The Milwaukee Bucks have had only two ownership groups in the past 31 years. From 1985 to 2014, Herb Kohl oversaw the franchise and worked to keep it in Milwaukee.
A lot of great things happened for the Milwaukee Bucks on the court during the 1980s. One very important matter that did not involve actual basketball was also taken care of.
Jim Fitzgerald owned a majority stake in the Bucks for some great years from 1976 to 1985, but then decided he was done owning the team. He sold it in ’85 to Herb Kohl, who spent the tidy sum of $18 million on the Bucks.
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Although the Milwaukee Bucks may have struggled to find success during much of Kohl’s tenure as owner, he deserves to be lauded for several reasons, not the least of which is that Milwaukee never embraced the tank.
Despite sometimes failing at the task, the Milwaukee Bucks always attempted to be competitive under Kohl. The team threw money at whichever free agents would consider joining the Bucks in an attempt to win games and make the playoffs.
These days those decisions are widely panned, but truth be told there’s a lot more fun that comes out of a playoff series against the likes of LeBron James than there is in a 10-win season, even if the Bucks get crushed in said playoff series.
Even more importantly, Herb Kohl was always determined to maintaining the Milwaukee in Milwaukee Bucks. This was most notably on display in 2014, when Kohl’s time as owner ended with the sale of the team to Marc Lasry, Wes Edens and the group they headed up.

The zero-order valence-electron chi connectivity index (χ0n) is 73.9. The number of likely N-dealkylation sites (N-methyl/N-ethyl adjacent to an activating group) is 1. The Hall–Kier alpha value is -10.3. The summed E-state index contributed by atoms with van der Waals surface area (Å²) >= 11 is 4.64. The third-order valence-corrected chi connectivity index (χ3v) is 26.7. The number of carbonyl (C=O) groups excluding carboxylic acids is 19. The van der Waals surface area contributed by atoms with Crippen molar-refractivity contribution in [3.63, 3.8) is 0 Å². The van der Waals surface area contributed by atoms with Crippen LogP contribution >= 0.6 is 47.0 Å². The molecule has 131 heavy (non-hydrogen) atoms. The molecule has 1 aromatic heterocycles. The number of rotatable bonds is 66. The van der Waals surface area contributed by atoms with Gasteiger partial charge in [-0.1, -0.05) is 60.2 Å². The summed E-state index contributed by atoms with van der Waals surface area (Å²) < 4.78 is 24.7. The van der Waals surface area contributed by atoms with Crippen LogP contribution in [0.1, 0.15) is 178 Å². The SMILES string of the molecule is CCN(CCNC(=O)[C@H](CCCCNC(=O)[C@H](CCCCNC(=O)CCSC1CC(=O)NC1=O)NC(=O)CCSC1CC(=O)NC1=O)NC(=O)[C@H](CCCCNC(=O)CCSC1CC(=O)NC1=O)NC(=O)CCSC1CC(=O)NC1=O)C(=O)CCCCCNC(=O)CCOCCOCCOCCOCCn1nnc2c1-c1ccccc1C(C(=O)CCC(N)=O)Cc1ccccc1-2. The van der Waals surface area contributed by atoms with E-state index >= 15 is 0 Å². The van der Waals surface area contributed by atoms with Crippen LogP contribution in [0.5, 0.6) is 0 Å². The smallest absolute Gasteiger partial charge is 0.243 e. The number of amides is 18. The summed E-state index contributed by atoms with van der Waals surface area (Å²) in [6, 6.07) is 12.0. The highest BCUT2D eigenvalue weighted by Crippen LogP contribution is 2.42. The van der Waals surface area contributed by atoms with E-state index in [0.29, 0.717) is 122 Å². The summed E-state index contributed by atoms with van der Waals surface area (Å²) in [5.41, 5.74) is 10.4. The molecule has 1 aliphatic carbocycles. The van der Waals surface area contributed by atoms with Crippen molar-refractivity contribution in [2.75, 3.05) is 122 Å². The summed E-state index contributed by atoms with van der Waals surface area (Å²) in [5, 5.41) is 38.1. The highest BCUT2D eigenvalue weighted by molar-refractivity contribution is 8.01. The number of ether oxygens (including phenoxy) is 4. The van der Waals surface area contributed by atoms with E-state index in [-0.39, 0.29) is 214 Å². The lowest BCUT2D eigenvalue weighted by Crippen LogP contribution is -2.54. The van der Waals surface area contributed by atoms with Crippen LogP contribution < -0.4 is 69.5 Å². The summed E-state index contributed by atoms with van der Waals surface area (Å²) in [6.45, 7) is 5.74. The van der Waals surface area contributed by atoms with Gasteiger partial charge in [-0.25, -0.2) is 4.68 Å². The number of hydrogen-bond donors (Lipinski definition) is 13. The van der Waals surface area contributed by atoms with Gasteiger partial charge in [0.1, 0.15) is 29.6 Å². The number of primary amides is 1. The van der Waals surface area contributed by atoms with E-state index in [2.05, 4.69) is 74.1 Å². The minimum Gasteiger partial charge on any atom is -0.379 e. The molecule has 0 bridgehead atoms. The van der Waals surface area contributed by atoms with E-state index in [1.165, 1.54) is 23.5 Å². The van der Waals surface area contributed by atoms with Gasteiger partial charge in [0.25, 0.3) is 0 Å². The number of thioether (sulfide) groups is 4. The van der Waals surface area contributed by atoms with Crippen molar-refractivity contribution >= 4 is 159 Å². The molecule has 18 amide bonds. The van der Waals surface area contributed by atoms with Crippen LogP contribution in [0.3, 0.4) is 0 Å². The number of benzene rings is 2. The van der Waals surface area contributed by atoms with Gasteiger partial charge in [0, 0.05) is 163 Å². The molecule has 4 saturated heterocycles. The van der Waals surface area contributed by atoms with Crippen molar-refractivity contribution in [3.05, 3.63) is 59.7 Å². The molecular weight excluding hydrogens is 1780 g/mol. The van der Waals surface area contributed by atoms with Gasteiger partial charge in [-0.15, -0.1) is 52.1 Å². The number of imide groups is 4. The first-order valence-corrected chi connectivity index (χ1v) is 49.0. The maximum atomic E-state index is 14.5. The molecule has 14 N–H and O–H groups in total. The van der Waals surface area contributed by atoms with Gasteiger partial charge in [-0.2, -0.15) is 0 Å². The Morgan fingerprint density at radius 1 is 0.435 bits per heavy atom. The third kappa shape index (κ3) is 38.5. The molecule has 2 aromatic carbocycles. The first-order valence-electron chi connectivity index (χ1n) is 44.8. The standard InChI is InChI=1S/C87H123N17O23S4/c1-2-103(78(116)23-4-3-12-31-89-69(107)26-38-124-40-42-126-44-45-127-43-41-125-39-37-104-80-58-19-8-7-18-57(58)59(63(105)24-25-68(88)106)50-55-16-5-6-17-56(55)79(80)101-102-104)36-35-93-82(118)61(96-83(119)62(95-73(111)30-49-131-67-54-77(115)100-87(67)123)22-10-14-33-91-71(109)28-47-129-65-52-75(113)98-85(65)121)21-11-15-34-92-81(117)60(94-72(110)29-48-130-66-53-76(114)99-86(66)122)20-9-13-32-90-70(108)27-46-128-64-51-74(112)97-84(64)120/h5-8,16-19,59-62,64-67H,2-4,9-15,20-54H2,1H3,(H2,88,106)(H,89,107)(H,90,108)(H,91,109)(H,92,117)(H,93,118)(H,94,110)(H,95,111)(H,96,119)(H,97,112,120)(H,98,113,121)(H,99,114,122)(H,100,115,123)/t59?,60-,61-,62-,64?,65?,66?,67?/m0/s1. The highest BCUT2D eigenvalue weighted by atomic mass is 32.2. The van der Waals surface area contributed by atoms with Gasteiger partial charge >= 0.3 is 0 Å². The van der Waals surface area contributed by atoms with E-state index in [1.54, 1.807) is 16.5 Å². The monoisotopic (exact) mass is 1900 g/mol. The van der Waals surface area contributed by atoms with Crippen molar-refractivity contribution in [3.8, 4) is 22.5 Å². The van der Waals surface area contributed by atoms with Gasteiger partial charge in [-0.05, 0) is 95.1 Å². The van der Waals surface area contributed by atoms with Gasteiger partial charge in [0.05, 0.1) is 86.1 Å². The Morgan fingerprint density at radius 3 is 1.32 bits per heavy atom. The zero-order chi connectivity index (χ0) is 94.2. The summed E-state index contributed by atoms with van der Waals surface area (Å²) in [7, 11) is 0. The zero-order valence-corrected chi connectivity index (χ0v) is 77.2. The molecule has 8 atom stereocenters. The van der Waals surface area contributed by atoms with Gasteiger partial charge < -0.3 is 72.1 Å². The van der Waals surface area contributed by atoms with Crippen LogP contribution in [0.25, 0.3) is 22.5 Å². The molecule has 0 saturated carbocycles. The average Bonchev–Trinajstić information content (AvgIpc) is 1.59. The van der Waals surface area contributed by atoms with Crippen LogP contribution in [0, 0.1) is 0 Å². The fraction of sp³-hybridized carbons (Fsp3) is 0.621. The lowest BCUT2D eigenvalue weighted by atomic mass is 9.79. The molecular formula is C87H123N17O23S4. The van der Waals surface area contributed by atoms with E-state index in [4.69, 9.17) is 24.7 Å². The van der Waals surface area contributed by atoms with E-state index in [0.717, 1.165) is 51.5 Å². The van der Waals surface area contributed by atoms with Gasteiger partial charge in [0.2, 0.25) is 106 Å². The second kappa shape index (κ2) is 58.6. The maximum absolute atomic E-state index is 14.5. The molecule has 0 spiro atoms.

Kohl said it didn’t matter if an offer was completely ludicrous–if it meant the Bucks would be moved, it was a non-starter in his book according to an interview he did with Gary D’Amato of the Milwaukee Journal Sentinel:
“Somebody could have offered me $5 billion and I couldn’t do that,” he said. “I couldn’t do it. How could I still live here? How could I live with myself? I never thought in any way that anybody could offer me the price that would be sufficient to say to Milwaukee and Wisconsin, ‘I’m taking a lot of money, and goodbye.'”
Back in 2003 Kohl considered selling the team to shoe magnate and NBA legend Michael Jordan, and again at that point re-affirmed that any sale would have to include the stipulation that the Bucks stay in Milwaukee.
The sale never happened–Kohl wasn’t ready to give up the Bucks at that point–but even if MJ owned the Bucks, he would’ve had to keep the team right here in Wisconsin.
For trying his best to make Milwaukee great again, and for succeeding in keeping Seattle’s dirty hands off of the Bucks, Herb Kohl deserves to be remembered forever in Milwaukee Bucks history.
Just as initial owners Wes Pavalon and Marvin Fishman deserve credit for founding the Bucks, Kohl deserves equally as much for keeping the Bucks where they belong.
All three men should find some sort of recompense for what they did for the franchise in the new arena somewhere. Without all three of them–most recently Kohl giving up on hundreds of millions of dollars in profit he could’ve made from selling the team to the highest bidder instead of a group willing to keep the team in Milwaukee–there are no Milwaukee Bucks to get excited about over the next few years.
And make no mistake, Kohl did give up that much. In addition to the money he lost by selling the team to Lasry and Edens for $550 million when other suitors were willing to pay more, he also gave $100 million towards the new arena and spent $10 million on workers at the BMO Harris Bradley Center.
From that great D’Amato piece:
Most people know that when Herb Kohl sold the Milwaukee Bucks two years ago, he pledged $100 million toward the construction of a new arena. What’s not as well known is that he gave a bonus to every member of the Bucks organization and to every worker at the BMO Harris Bradley Center.
Ushers got $2,000 or more. Some longtime Bucks employees got enough to pay off their mortgages or to buy new homes. In total, Kohl gave away $10 million.